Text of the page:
12 years and older
A playful and interesting activity in which players carry out a group mission that leads them to work on their group dynamics and help them to get to know each other better.
For this game, each player needs a chair or something to stand on in a circle. The players should be close enough so that they can step from one object to the next without setting foot on the ground, but far enough so that it requires dexterity and help from the neighbour.
The aim is for the players to put themselves into a certain order in a set time (approx. 10 minutes depending on the size of the group) following criteria chosen by the animator, for example in order of height.The players then have to move from one chair to the next without touching the ground until they are organised from the smallest to the tallest. Putting themselves in alphabetical order (of first names) is another simple criteria. This allows a group who does not know each other well to learn each other’s names.
Progression: to make the game more difficult one can use criteria such as date of birth - year of birth only, or year and month, or the complete date. The same game can be played without talking so that the players have to find a non-verbal way of communicating.
Psychosocial: to develop strategies of communication, thinking and cooperation. Trust between them is strength- ened by the need to physical help each other.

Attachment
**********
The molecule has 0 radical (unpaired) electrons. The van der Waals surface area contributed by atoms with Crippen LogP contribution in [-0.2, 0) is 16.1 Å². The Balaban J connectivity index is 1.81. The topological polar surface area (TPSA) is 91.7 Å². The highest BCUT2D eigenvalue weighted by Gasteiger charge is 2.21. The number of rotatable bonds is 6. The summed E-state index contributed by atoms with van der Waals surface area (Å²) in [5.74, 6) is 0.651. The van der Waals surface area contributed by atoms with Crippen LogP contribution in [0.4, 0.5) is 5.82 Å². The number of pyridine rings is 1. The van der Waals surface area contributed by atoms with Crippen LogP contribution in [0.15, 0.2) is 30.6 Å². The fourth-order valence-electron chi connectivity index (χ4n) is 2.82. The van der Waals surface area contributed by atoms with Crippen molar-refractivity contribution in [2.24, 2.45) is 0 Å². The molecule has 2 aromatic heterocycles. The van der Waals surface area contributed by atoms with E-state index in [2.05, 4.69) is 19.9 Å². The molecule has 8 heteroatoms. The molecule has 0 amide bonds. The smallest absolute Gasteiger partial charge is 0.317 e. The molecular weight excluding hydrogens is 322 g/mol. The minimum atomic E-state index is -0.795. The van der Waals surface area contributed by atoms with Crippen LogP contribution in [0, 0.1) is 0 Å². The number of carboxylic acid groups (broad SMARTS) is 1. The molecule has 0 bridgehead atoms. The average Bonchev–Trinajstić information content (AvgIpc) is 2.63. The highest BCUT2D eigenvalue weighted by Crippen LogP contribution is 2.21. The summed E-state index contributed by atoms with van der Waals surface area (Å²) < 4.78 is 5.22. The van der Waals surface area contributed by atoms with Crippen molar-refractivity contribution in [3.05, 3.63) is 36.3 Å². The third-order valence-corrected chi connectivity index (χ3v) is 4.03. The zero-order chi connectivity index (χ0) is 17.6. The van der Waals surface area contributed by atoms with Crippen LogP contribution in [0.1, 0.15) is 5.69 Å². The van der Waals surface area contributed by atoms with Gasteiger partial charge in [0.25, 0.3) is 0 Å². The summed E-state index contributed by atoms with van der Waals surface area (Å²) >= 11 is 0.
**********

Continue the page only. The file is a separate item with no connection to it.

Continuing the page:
Physical: to use dexterity and balance depending on how far apart the chairs are.
The animator should be attentive to two things: the group dynamics and the safety.
It is very important to observe as many details as possible to be able to comment on the game later. It is not the result which is important but the process. How is the group communicating? Is everybody listening? Who is taking charge? Are there one or more leaders? Is there cooperation, or is everyone playing for themselves, or in small groups? Are the players willingly helping each other? What happens in terms of physical contact when moving from one chair to the next?
It is better to start with an easy criteria (for example, boys – girls), so that the players can understand the princi- ple. The level of difficulty can be pro-gressively increased.
- Which strategy did you use to reach the objective?
- How did you communicate? Describe it?
- Were there several leaders? Were they self-appointed?
- What was it like having physical contact with the others? Can you explain?
- Were some positions easier than others (beginning or end? youngest or oldest?)